Flash back a year to the border dividing northern San Diego and southern Riverside counties in Southern California.
It’s avocado growing country — providing growers get enough irrigation water, which it turns out most didn’t, and providing there is no fruit-killing freeze. Well, one out of two does not a profit make, especially when preseason 2009 estimates figure the best the state will do is just over 200 million pounds, well below the industry’s average.
There are more long faces in avocado groves than the organist sees during a week of funerals. Then it gets worse — the crop estimate was too optimistic by about 30%, and the 2009 season postscript was a couple of heat waves and a day of howling winds.
Now it’s fall 2009. The season is shaping up to be a winner.
“The crop looks great,” said Rick Shade, a Santa Barbara County grower-shipper who will soon step down after two years as chairman of the Irvine-based California Avocado Commission’s board of directors.
“The volume is good, the quality is outstanding, and we’re getting some early sizing.”
The commission’s pre-season crop estimate is 470 million pounds, about triple the 2009 deal. That’s enough avocados to supply more than just the western states.
“We’ll be able to satisfy demand in the Midwest and in more eastern areas,” said Jan DeLyser, the commission’s vice president of marketing. “We’re reaching out to key accounts who have expressed a preference for California avocados.”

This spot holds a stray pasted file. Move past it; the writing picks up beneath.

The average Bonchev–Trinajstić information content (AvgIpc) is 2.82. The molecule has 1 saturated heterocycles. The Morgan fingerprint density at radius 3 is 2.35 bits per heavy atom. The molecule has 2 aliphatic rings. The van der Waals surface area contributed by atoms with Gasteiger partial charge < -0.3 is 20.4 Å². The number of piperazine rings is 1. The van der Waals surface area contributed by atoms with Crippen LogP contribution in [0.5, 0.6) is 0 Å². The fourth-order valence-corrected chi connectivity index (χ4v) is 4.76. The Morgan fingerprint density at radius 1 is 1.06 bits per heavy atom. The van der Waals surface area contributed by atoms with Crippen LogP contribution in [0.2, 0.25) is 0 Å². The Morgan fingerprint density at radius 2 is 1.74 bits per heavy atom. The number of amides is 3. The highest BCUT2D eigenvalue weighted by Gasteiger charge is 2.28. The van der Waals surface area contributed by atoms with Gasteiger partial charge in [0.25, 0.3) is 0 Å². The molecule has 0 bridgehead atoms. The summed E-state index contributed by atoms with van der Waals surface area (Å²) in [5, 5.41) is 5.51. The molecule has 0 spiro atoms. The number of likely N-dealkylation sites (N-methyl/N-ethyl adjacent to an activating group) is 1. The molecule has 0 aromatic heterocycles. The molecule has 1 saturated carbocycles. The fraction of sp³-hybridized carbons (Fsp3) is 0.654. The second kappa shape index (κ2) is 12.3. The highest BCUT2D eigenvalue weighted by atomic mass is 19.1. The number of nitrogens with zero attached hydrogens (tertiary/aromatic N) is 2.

Making the picture even brighter for retailers is the commission’s marketing budget, said Tom Bellamore, commission president.
“The budget the board approved will let us do a bang-up marketing job,” he said. “Two-thirds of the commission’s overall budget will be spent on marketing. That’s a record high percentage.”
The marketing budget is particularly eye-popping in that Bellamore took over a troubled commission and fine-tuned its priorities by cutting staff, putting the focus on marketing and still maintaining production research and industry affairs budgets.
For avocado lovers, the prognosis is for a long California season.
“The harvest will probably get started in January in San Diego and Riverside counties,” said Charley Wolk, a Fallbrook grower-shipper.
That’s five months earlier than the launch of this year’s harvest.
“We’re going to start earlier than in recent years, and we’re going to be in the market longer,” Shade said.